After waxing nostalgic about making maple syrup, I decided to stop dreaming and start cooking. I read about tapping Norway Maples. (An invasive species in these parts, they were heavily planted as street trees – when I asked the city for a street tree, I could have anything I wanted as long as it was a Norway Maple.)
Depending on the author, you either can’t tap them or they make great syrup, a bit more caramel in flavor than sugar maples. I decided there was a way to settle the matter. I went to Farm and Fleet and bought a spile, then to Fleet Farm (yes, the partners split and one had to find a new name for his stores) for a stainless steel bucket to collect the sap. My tree is 26 years old (well, 26 years in the ground here – not sure when it was born) and just big enough to tap.
It was on the way to 50 degrees Sunday, so I made the shopping trip and tapped the tree Monday morning. Sap began to run before I could get the bucket under the spile.
When the sap is running, I collect 2 liters every day or two. Boiled down, that nets about 50 ml of syrup. It doesn’t look like maple syrup and it doesn’t taste like maple syrup. It is sweet but probably more like corn syrup than sugar maple syrup. It will sweeten a chocolate ancho pecan pie. If you’ve ever eaten Mole Poblano, you know that chocolate and chiles belong together. You may not know that they belong together in dessert. It was this pie that brought me back to Eldorado Grill (okay, that and the huge selection of tequilas) and for this pie that I bought their cookbook.
Pi [π] Day
Chocolate ancho pecan pie
(from Eldorado Grill, with minor alterations by half-fast cycling club). The recipe is for two pies. I have halved it successfully, using 4 eggs rather than 3.5 eggs – you try cutting an egg in half).
- Make pie crust (It is a single crust pie. The recipe is for two crusts and two pies.)
- Make ancho puree
- Make pie
If you choose to use a store-bought crust, I won’t tell – but you’re depriving yourself of the most fun part of baking pies.
2 cups flour (pastry flour if you can get it)
2 sticks (½ lb) salted butter, cold
8-10 Tablespoons ice water (may need slight adjustment depending on weather and your flour)
½ teaspoon salt
1 Tablespoon sugar (may be omitted)
Mix flour, salt, and sugar. Cut butter into small pieces. (I cut the stick lengthwise in thirds, rotate it 90 degrees and repeat, so it is now lengthwise in ninths. Then I cut widthwise so I have a lot of pea-sized cubes.)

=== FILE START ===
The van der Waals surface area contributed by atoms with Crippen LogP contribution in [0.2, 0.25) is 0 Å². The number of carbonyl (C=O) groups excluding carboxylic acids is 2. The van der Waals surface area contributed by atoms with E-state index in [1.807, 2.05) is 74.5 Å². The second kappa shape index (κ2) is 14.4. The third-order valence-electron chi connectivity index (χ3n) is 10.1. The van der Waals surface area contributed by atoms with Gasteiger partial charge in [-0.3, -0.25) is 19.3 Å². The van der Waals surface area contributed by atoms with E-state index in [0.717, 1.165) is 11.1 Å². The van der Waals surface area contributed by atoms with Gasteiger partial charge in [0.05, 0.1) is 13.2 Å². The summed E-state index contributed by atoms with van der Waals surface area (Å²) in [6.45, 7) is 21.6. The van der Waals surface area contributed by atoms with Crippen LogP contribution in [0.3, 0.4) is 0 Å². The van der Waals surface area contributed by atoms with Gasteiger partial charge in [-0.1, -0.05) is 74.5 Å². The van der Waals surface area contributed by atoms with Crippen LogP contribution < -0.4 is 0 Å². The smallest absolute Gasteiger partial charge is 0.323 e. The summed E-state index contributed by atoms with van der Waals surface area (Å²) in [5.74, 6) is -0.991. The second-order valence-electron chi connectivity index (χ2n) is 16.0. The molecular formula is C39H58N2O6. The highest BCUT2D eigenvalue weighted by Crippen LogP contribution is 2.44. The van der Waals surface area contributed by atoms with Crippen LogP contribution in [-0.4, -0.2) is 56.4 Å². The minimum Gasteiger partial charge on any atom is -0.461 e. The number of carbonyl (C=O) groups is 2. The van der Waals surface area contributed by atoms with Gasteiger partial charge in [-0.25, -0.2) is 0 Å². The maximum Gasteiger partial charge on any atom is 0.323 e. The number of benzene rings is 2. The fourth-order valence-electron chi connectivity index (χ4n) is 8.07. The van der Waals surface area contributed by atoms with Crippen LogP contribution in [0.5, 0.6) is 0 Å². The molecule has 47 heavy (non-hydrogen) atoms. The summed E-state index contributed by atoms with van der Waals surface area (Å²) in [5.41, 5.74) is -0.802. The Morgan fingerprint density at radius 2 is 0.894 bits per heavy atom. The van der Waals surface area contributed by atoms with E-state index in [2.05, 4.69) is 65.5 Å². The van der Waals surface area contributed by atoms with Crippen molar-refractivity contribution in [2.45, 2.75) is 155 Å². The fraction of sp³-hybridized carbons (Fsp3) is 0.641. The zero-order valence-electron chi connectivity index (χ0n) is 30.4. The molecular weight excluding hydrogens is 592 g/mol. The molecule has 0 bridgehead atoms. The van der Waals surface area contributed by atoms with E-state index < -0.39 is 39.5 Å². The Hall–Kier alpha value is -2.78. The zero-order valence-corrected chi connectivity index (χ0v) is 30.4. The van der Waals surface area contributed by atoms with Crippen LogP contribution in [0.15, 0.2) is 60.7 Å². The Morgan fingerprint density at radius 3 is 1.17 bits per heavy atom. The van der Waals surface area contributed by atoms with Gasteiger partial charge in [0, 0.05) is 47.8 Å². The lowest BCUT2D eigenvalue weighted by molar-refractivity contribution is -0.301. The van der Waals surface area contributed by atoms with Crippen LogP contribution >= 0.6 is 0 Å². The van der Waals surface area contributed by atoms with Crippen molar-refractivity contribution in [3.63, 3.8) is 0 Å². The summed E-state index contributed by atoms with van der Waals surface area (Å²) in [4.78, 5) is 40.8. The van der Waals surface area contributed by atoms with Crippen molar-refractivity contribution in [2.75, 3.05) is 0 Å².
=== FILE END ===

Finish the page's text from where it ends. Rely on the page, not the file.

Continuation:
Add butter to flour and cut in with a pastry cutter until it resembles coarse meal. Add half the ice water and toss lightly with a fork. Add the other half and toss again. Mix lightly with your hands until nearly uniform. (You can squish remaining large lumps of butter more easily this way.) It will look marbleized, with a few small lumps of butter remaining.
Form into 2 rough balls. Place each on a sheet of plastic wrap. It will not hold together completely. If it is not close to holding together, you need more water. If it is a sticky mess, add some flour. Wrap it in the plastic wrap and knead lightly through the wrap to get it a bit more uniform, until it just holds together as you flatten it into a disk.)
Refrigerate for at least an hour, preferably overnight. If you refrigerate overnight, let it warm a few minutes before rolling (or it will crack).
5 ancho chiles, seeded and stemmed
1 cup hot water
Soak the chiles until soft, about an hour.
Puree in blender until smooth. Add a little water if needed. It should be pourable but not thin. (This will be more puree than you need, but I’m sure you can find other uses for it. If you try to make a half batch, your blender may not actually blend it.)
¼ pound (1 stick) butter
1 cup sugar
¼ cup ancho puree
1 Tablespoon vanilla extract (Use the real thing, not vanillin)
1 cup corn syrup (or other syrup -dark corn syrup, maple syrup, agave, sorghum, mixtures…)
4 cups pecan pieces
½ pound semi-sweet chocolate chips (or mix ½ and ½ with dark chips)
Preheat oven to 350 degrees.
Roll out crusts and trim. Lay into pie pans. Crimp a generous edge, as it will shrink when parbaking, and you want the edge high enough so filling doesn’t leak out. Line crust with a sheet of parchment paper and fill with weights (raw beans or rice, or pie weights – I find beans work best). Parbake 10 minutes. Remove parchment and weights. [You should have some extra crust trimmings. Roll them out, sprinkle with cinnamon-sugar, and bake lightly in another pie pan – about 12-15 minutes. When cooled, you’ll have a snack while waiting for the pie. This was always my kids’ favorite part.]
Melt butter and set aside.
Beat eggs and add sugar, ancho puree, vanilla, and syrup. It works best if you continue whisking while you add ingredients one by one.
Add the melted butter to the egg mixture. Add pecans and chocolate chips. Pour into two pie shells.
Bake 35-40 minutes until the center is just set and the crust is golden brown. [Original recipe says to toast the pecans first and bake for 50 minutes @375. I found the pecans burned well before that and the crust burned before 50 minutes.] I generally cover the crust edges to keep from burning – if you don’t have a pie crust guard, cut a ring from aluminum foil so the inner edge is a bit smaller than the pie diameter and the outer edge a bit larger. If the crust is not browning, take it off for the last few minutes. Or you can start without the guard and place it later if the crust is browning too quickly.
Cool to room temperature on a rack. Serve with vanilla ice cream.
As a public service and sacrifice, I baked (and ate) this pie before Pi Day so I could post this as soon as the day began.